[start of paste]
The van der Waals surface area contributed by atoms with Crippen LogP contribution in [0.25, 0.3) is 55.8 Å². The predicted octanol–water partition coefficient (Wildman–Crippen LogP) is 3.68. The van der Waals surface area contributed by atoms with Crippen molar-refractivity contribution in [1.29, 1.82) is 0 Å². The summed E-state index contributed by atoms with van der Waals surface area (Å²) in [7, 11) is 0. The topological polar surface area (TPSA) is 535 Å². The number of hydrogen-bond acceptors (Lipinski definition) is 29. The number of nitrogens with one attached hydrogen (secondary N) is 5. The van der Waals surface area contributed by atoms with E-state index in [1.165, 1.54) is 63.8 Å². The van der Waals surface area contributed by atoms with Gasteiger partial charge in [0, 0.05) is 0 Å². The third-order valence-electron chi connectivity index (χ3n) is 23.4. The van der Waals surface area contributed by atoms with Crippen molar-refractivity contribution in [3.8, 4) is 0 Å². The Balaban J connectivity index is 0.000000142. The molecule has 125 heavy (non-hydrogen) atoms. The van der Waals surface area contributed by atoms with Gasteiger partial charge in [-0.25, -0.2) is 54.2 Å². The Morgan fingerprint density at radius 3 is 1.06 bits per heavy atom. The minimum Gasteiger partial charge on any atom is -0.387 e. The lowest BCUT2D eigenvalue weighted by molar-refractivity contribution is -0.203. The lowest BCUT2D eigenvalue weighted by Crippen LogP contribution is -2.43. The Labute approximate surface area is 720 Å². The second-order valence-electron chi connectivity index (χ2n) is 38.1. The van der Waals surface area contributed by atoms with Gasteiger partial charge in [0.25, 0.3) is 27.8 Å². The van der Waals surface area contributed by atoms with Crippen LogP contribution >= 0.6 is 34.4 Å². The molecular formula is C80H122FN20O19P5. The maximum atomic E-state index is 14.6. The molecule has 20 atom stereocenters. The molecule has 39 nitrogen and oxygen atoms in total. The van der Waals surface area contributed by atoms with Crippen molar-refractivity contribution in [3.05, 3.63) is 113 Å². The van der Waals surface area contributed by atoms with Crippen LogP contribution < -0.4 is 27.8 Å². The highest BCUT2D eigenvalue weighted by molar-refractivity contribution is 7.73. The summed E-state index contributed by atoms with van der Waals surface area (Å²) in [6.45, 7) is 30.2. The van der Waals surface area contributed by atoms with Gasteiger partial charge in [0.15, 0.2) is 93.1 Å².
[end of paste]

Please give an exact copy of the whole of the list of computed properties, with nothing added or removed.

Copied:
The van der Waals surface area contributed by atoms with Crippen LogP contribution in [0.25, 0.3) is 55.8 Å². The predicted octanol–water partition coefficient (Wildman–Crippen LogP) is 3.68. The van der Waals surface area contributed by atoms with Crippen molar-refractivity contribution in [1.29, 1.82) is 0 Å². The summed E-state index contributed by atoms with van der Waals surface area (Å²) in [7, 11) is 0. The topological polar surface area (TPSA) is 535 Å². The number of hydrogen-bond acceptors (Lipinski definition) is 29. The number of nitrogens with one attached hydrogen (secondary N) is 5. The van der Waals surface area contributed by atoms with E-state index in [1.165, 1.54) is 63.8 Å². The van der Waals surface area contributed by atoms with Gasteiger partial charge in [0, 0.05) is 0 Å². The third-order valence-electron chi connectivity index (χ3n) is 23.4. The van der Waals surface area contributed by atoms with Crippen molar-refractivity contribution in [3.8, 4) is 0 Å². The Balaban J connectivity index is 0.000000142. The molecule has 125 heavy (non-hydrogen) atoms. The van der Waals surface area contributed by atoms with Gasteiger partial charge in [-0.25, -0.2) is 54.2 Å². The Morgan fingerprint density at radius 3 is 1.06 bits per heavy atom. The minimum Gasteiger partial charge on any atom is -0.387 e. The lowest BCUT2D eigenvalue weighted by molar-refractivity contribution is -0.203. The lowest BCUT2D eigenvalue weighted by Crippen LogP contribution is -2.43. The Labute approximate surface area is 720 Å². The second-order valence-electron chi connectivity index (χ2n) is 38.1. The van der Waals surface area contributed by atoms with Gasteiger partial charge in [0.25, 0.3) is 27.8 Å². The van der Waals surface area contributed by atoms with Crippen LogP contribution >= 0.6 is 34.4 Å². The molecular formula is C80H122FN20O19P5. The maximum atomic E-state index is 14.6. The molecule has 20 atom stereocenters. The molecule has 39 nitrogen and oxygen atoms in total. The van der Waals surface area contributed by atoms with Crippen molar-refractivity contribution in [3.05, 3.63) is 113 Å². The van der Waals surface area contributed by atoms with Crippen LogP contribution < -0.4 is 27.8 Å². The highest BCUT2D eigenvalue weighted by molar-refractivity contribution is 7.73. The summed E-state index contributed by atoms with van der Waals surface area (Å²) in [6.45, 7) is 30.2. The van der Waals surface area contributed by atoms with Gasteiger partial charge in [0.15, 0.2) is 93.1 Å².